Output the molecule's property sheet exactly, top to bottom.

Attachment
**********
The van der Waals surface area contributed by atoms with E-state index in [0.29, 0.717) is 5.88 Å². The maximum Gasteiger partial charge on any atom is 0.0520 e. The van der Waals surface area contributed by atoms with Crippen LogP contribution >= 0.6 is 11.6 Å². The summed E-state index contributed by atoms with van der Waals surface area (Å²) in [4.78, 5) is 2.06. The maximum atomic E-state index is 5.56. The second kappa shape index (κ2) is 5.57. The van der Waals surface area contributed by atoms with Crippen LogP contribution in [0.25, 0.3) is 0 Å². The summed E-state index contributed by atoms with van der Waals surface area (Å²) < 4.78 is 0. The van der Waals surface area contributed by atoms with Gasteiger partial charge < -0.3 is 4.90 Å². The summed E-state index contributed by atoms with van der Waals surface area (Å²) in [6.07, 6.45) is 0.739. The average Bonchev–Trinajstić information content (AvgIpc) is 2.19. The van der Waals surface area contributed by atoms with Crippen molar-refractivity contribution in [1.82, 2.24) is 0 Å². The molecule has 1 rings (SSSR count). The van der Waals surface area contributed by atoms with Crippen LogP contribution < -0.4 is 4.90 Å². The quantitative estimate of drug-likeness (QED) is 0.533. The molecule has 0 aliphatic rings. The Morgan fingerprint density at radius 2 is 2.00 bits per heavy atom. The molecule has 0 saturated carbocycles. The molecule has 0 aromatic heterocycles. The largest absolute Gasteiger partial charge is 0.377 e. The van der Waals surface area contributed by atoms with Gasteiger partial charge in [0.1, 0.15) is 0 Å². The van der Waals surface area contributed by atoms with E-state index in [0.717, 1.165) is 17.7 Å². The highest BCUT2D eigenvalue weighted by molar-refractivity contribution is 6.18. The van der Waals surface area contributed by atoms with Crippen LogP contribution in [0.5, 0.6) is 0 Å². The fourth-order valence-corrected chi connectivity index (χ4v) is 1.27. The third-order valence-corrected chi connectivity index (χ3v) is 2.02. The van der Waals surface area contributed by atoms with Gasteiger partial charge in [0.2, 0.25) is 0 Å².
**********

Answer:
The van der Waals surface area contributed by atoms with E-state index in [0.29, 0.717) is 5.88 Å². The maximum Gasteiger partial charge on any atom is 0.0520 e. The van der Waals surface area contributed by atoms with Crippen LogP contribution >= 0.6 is 11.6 Å². The summed E-state index contributed by atoms with van der Waals surface area (Å²) in [4.78, 5) is 2.06. The maximum atomic E-state index is 5.56. The second kappa shape index (κ2) is 5.57. The van der Waals surface area contributed by atoms with Crippen LogP contribution in [0.25, 0.3) is 0 Å². The summed E-state index contributed by atoms with van der Waals surface area (Å²) < 4.78 is 0. The van der Waals surface area contributed by atoms with Gasteiger partial charge < -0.3 is 4.90 Å². The summed E-state index contributed by atoms with van der Waals surface area (Å²) in [6.07, 6.45) is 0.739. The average Bonchev–Trinajstić information content (AvgIpc) is 2.19. The van der Waals surface area contributed by atoms with Crippen molar-refractivity contribution in [1.82, 2.24) is 0 Å². The molecule has 1 rings (SSSR count). The van der Waals surface area contributed by atoms with Crippen LogP contribution < -0.4 is 4.90 Å². The quantitative estimate of drug-likeness (QED) is 0.533. The molecule has 0 aliphatic rings. The Morgan fingerprint density at radius 2 is 2.00 bits per heavy atom. The molecule has 0 saturated carbocycles. The molecule has 0 aromatic heterocycles. The largest absolute Gasteiger partial charge is 0.377 e. The van der Waals surface area contributed by atoms with Gasteiger partial charge in [0.1, 0.15) is 0 Å². The van der Waals surface area contributed by atoms with E-state index in [0.717, 1.165) is 17.7 Å². The highest BCUT2D eigenvalue weighted by molar-refractivity contribution is 6.18. The van der Waals surface area contributed by atoms with Crippen LogP contribution in [0.5, 0.6) is 0 Å². The fourth-order valence-corrected chi connectivity index (χ4v) is 1.27. The third-order valence-corrected chi connectivity index (χ3v) is 2.02. The van der Waals surface area contributed by atoms with Gasteiger partial charge in [0.2, 0.25) is 0 Å².